I've written recent posts about my own research on curcumin as a potential for treatment for Alzheimer's, Parkinson's, MS, cancer, diabetes, arthritis -- you name it; curcumin might treat it. I've been experimenting with it myself (and will share my reactions). So, it's reassuring to have well-qualified, respected medical authorities also touting curcumin's potential. It's especially helpful to get advice on what specific form of curcumin is most effective.
Wellness Times publisher Karolyn A. Gazella interviews Ajay Goel, PhD. He’s director of epigenetics and cancer prevention at the Gastrointestinal Cancer Research Lab at Baylor Univeristy Medical Center in Dallas. His experience and bona fides are impressive (see link below).
For more than 15 years, Goel has studied the power of curcumin in preventing and fighting cancer, especially gastrointestinal cancers. He’s been intrigued that the rate of colon cancer in the United States is thirty times higher than in his native India. Diet plays a major role in this type of cancer, and one key dietary difference is the heavy use of turmeric – from which curcumin is derived – in South Asia.
Goel explains that pharmacology can’t really boast any great success in preventing or fighting cancer over the past four decades. So far, drugs kill not only tumors, but healthy cells, too. They typically target single molecules or genes, whereas curcumin targets multiple pathways or genes to suppress cancerous growth. Curcumin reduces inflammation and oxidative stress: conditions that abet the development of tumors.
According to Goel, curcumin is the only botanical whose clear efficacy has been demonstrated by science. Almost 5,000 peer-reviewed studies now exist to support the beneficial effects of the compound. Goel has been personally involved with more than 100 of them. Turmeric is the only spice whose study has entered mainstream, clinical trials, over 40 of which have been made on humans only. He says that 80 new clinical trials involving humans are underway. He is convinced that this botanical has “passed muster,” moving well beyond in-vitro and animal studies, showing in all cases some very real level of efficacy.
Goel is especially excited about a recent study of curcumin’s potential for treating rheumatoid arthritis (RA), the first clinical trial involving humans. The positive outcome didn’t surprise him, since he understands curcumin’s anti-inflammatory powers.
In this study, RA patients were separated into three groups:
- The first received 500 milligrams of curcumin twice a day for three months,
- The second received diclofenac sodium, a common non-steroidal anti-inflammatory (NSAID),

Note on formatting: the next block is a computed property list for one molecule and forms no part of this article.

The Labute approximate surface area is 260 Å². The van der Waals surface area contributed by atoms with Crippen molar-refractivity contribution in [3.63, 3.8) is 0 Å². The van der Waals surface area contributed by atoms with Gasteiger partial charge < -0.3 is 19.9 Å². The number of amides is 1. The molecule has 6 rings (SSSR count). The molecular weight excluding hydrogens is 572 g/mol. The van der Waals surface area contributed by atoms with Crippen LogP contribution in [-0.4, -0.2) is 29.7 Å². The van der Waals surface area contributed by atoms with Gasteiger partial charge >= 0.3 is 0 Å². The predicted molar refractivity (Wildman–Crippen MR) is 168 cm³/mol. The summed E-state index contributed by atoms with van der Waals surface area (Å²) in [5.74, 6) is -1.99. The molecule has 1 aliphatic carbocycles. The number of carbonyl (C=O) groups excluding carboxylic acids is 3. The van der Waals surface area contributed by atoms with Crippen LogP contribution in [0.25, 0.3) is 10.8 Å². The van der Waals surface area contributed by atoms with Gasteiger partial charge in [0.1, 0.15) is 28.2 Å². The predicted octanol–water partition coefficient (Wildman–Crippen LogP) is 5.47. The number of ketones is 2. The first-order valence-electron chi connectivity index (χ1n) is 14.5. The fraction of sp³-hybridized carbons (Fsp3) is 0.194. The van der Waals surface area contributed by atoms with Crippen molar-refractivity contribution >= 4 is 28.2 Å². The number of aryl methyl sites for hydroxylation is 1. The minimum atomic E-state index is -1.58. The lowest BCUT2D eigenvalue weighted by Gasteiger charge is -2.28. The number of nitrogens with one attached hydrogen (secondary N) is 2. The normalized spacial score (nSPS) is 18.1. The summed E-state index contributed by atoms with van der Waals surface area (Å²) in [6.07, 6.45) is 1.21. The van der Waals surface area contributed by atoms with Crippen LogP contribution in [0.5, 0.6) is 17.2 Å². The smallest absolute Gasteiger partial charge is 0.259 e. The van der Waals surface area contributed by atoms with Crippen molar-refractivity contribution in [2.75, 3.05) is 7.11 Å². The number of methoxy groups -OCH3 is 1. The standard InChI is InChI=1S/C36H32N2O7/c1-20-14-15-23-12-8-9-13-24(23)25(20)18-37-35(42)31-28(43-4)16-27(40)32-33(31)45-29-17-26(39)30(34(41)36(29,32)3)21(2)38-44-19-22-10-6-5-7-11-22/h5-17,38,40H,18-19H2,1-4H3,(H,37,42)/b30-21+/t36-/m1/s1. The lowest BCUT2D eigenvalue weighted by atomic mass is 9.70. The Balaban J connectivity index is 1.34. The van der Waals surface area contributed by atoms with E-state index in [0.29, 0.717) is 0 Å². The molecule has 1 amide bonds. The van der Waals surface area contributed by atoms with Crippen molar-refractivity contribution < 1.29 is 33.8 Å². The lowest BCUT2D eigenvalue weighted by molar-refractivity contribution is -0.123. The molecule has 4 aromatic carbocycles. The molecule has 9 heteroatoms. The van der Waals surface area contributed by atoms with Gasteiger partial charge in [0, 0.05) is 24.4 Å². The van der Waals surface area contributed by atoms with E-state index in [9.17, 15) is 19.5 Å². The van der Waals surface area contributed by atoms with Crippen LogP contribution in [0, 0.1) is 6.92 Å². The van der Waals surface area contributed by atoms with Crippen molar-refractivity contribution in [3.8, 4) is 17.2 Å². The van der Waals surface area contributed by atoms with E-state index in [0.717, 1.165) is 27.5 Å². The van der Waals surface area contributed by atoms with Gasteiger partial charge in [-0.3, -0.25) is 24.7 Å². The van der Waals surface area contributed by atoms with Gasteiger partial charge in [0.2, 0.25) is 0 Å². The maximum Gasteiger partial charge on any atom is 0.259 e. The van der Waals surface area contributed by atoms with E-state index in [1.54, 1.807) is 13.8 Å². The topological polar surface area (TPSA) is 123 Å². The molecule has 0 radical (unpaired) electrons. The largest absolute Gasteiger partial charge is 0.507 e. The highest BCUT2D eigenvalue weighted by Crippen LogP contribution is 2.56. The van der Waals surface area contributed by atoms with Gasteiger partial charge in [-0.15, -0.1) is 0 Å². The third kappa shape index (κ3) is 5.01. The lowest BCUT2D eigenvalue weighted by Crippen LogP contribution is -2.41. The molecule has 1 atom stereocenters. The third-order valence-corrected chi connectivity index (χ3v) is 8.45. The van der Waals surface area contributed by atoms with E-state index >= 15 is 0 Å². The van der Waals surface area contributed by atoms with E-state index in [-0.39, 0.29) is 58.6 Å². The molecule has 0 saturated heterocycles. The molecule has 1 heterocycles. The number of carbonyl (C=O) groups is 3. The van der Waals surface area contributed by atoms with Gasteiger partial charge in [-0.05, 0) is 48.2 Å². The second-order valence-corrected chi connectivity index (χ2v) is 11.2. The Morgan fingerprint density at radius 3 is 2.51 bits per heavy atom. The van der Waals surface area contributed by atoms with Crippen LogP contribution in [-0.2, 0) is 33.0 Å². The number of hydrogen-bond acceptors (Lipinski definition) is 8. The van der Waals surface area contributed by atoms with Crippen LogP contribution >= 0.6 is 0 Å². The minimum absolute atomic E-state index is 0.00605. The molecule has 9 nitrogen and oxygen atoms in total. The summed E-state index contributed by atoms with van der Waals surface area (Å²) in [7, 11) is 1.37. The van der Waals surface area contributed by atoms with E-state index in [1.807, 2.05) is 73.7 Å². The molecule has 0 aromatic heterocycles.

- The third received curcumin and the NSAID in combination.
Dr. Goel seemed most excited about the particular TYPE of curcumin used in this study: a variety referred to as BCM-95. It’s all natural – since no harsh chemicals are used in the process of extracting the compound from turmeric – and it includes the “full spectrum” of beneficial curcuminoids. Perhaps most significantly, this variety of curcumin is absorbed into the bloodstream at a rate 7-10 BETTER than other types of curcumin. That improvement is particularly important since “bioavailability” – absorption – has been an issue with this botanical, and one of the reasons, as I’ve written repeatedly on this blog, that it is often combined with the black pepper compound piperine – as an absorption enhancer. Goel adds that curcumin BCM-95 can therefore be used in smaller doses, since its bioavailability is so much better.
The researcher completes the interview by underscoring this supplement’s SAFETY. It has been actively in use for thousands of years, Goel says, in India and in China.
Here’s the link to the full interview.
Inflammation involves several different cytokines—molecules that help cells communicate with each other. Curcumin affects each cytokine pathway, unlike over-the-counter and prescription drugs, which generally seek to completely disable one or two pathways. Curcumin does not disable any cytokine pathway; rather, it encourages more moderate expression and helps reduce excessive inflammation.Oxidative stress and DNA damage
Curcumin is a super-potent antioxidant. According to the U.S. Department of Agriculture, 100 grams of blueberries has an antioxidant value of about 8,000, while the same amount of turmeric is about 150,000 and curcumin checks in at a whopping 1 million. Antioxidants help fight free radicals—substances that can cause major damage to our DNA (the blueprints for building new cells in the body). If you damage these blueprints, you create next-generation cells that are not as efficient as the parent cell…. This damage also causes mutations, the deadliest of which are cancer cells. The stronger the antioxidant, the more powerful the protection against DNA damage.Inactive genetic expression
Research has found that age and environment can cause certain genes in our body to, in essence, go to sleep. Some of these genes direct our body to suppress cancerous tumors. That’s why cancer risk increases with age—some of our defense mechanisms become inactive. One group of scientists at Baylor University has published research demonstrating that curcumin can actually wake up these sleeping genes. The field of study that examines which activities and substances turn genes on and off is called epigenetics. Curcumin has the greatest influence on the widest variety of epigenetic contributors to cancer that has thus far been discovered.Here’s the link to the Myers article.
My Experience with Curcumin
I've been trying curcumin for the past few weeks, and I'll report further on my experience soon. But right now I'm dealing with something more important -- my grandson Colin's graduation from the Maryland Institute College of Art.